Xiaofeng would use the same washboard and wooden wash tub to kill and prepare eels for us. During the time when meat was scarce, sometime we would have the treat of buying a basinful of live eels. Xiaofeng was an expert at preparing the eels. She would drive a nail through the washboard with the nail point exposed and place the washboard inside the wooden wash tub. She would sit on a stool in front of the tub, reach out to grab an eel from the basin, smash the head of the eel on the edge of the wooden tub to kill it, push its head through the nail point and use a small knife to cut the eel open along the washboard. She would scrape the insides and bones of the eel, cut it into small piece and place the meat into a bowl. We would have a delicious eel meat stir fried with Pi Xian bean paste and garlic prepared by Xiaofeng。
Xiaofeng was also skilled at killing chickens. Since meat and eggs along with all food items were rationed during my childhood, families in our residential compounds would each raise half dozen of chickens for meat and eggs to supplement the limited protein supply. Xiaofeng was always the one in my family who killed, prepared and cooked the chickens.
One weekend, my mother decided that we should treat ourselves with chicken meat since we had not had meat for a long time. We were all so excited and looked forward to such special treat. Xiaofeng rolled up her sleeves and began preparing for the killing. She sharpened the kitchen knife on a stone, picked up one of our chickens and grabbed it by the wings firmly with her left hand. She pulled its head backward to join where the wings attached and tightened the skin around the throat with her left thumb and index finger. She plucked the feather around the neck area and slit the chicken’s throat with the sharp knife in her firm right hand. She turned the chicken upside down and drained the blood into a bowl. My sister Xiaoling and I helped pluck the feathers off the freshly killed chicken soaked in a pot of hot water. We saved several long feathers to make shuttlecocks for play. Xiaofeng cut open the chicken with the knife and reached inside with her hand to pull out all the organs. She cleaned and sliced the chicken liver, heart and gizzard. My mother took over and made a stir-fried chicken giblets dish, a stir-fried coagulating chicken blood dish and stewed chicken soup.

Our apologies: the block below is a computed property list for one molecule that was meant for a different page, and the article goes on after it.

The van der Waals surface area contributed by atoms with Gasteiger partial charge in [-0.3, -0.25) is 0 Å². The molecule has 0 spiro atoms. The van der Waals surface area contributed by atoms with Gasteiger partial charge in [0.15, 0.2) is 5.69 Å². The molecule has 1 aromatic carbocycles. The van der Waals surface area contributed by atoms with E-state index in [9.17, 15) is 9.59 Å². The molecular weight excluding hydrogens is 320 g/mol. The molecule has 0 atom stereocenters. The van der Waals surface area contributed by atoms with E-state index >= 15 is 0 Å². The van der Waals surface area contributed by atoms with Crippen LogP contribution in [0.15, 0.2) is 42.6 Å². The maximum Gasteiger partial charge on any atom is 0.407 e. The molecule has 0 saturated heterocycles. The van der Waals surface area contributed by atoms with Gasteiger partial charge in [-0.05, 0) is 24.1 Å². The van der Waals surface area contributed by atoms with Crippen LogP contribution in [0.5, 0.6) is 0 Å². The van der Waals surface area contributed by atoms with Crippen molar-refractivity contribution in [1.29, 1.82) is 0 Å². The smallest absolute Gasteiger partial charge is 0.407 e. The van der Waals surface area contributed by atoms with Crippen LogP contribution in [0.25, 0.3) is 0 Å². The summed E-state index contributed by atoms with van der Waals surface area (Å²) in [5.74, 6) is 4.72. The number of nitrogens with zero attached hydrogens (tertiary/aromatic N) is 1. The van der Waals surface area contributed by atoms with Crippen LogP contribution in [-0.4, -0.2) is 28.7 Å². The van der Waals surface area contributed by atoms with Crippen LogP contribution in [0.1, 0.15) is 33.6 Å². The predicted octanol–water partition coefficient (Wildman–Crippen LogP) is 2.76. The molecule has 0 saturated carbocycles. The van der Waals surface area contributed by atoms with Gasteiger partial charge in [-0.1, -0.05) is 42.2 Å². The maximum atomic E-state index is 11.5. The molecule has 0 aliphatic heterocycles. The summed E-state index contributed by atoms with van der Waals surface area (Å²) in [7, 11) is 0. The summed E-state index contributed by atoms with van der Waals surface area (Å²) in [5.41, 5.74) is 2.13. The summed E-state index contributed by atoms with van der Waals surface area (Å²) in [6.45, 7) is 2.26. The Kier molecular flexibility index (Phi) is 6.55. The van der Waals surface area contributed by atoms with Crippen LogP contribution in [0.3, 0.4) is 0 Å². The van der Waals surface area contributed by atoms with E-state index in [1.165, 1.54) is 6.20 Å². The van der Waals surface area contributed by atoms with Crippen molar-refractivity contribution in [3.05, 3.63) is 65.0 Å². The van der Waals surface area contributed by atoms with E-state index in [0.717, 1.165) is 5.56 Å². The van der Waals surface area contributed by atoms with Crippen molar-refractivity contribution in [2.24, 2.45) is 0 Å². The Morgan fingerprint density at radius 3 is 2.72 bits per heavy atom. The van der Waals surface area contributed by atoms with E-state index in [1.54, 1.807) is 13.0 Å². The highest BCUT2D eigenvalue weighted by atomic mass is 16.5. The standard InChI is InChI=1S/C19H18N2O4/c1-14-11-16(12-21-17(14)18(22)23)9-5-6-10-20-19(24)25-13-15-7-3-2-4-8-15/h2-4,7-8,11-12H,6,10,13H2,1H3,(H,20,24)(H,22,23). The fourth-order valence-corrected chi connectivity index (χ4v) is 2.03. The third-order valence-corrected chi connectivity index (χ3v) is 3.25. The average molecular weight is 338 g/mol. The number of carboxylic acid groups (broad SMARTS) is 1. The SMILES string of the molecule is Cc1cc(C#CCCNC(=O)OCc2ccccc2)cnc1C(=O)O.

Right at the time when a pot of juicy, appetizing chicken soup was placed on the dinner table, my uncle came to visit unexpectedly. The smell and the look of the delicious chicken made his mouth water. My mother, being hospitable and polite, offered him a pair of chopsticks and told him to go ahead and have a taste of the chicken before the dinner officially started. My uncle skillfully scooped up half of the chicken breast with the chopsticks and devoured it. He then scooped up the other half of the chicken breast and chewed it slower than the first bite but with much enjoyment on his face. Once he started eating he was not able to stop. He must have been starving for meat for a very long time and chicken in front of him made him forget where he was and what he was doing and it certainly made him forget his manners as a guest. By the time when my mother, my sisters and I sat down for dinner, all we could see was the skeleton of a chicken swimming in the soup. Xiaofeng could not believe her eyes. She rushed outside and squatted down at the corner of the wall crying silently and bitterly, covering her face with her shaky hands. This was the very first time that I ever saw my big sister Xiaofeng cry.